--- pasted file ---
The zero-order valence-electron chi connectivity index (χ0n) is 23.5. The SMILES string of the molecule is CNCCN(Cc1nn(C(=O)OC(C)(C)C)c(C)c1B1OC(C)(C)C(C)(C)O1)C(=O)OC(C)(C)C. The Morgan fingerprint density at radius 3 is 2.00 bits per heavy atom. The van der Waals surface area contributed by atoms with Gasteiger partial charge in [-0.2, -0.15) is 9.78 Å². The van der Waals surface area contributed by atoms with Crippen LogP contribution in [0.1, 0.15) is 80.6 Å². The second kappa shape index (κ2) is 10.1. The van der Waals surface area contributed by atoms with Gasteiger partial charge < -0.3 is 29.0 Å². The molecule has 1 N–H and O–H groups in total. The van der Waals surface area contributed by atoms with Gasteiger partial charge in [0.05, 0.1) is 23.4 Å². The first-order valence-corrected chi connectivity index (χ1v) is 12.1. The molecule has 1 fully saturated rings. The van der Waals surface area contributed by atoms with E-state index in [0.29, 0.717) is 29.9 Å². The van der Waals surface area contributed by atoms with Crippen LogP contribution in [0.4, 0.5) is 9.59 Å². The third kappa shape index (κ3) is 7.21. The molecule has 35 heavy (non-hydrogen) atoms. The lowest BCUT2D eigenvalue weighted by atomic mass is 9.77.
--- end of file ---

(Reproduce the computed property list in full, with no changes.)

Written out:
The zero-order valence-electron chi connectivity index (χ0n) is 23.5. The SMILES string of the molecule is CNCCN(Cc1nn(C(=O)OC(C)(C)C)c(C)c1B1OC(C)(C)C(C)(C)O1)C(=O)OC(C)(C)C. The Morgan fingerprint density at radius 3 is 2.00 bits per heavy atom. The van der Waals surface area contributed by atoms with Gasteiger partial charge in [-0.2, -0.15) is 9.78 Å². The van der Waals surface area contributed by atoms with Crippen LogP contribution in [0.1, 0.15) is 80.6 Å². The second kappa shape index (κ2) is 10.1. The van der Waals surface area contributed by atoms with Gasteiger partial charge < -0.3 is 29.0 Å². The molecule has 1 N–H and O–H groups in total. The van der Waals surface area contributed by atoms with Gasteiger partial charge in [0.05, 0.1) is 23.4 Å². The first-order valence-corrected chi connectivity index (χ1v) is 12.1. The molecule has 1 fully saturated rings. The van der Waals surface area contributed by atoms with E-state index in [0.29, 0.717) is 29.9 Å². The van der Waals surface area contributed by atoms with Crippen LogP contribution in [0.4, 0.5) is 9.59 Å². The third kappa shape index (κ3) is 7.21. The molecule has 35 heavy (non-hydrogen) atoms. The lowest BCUT2D eigenvalue weighted by atomic mass is 9.77.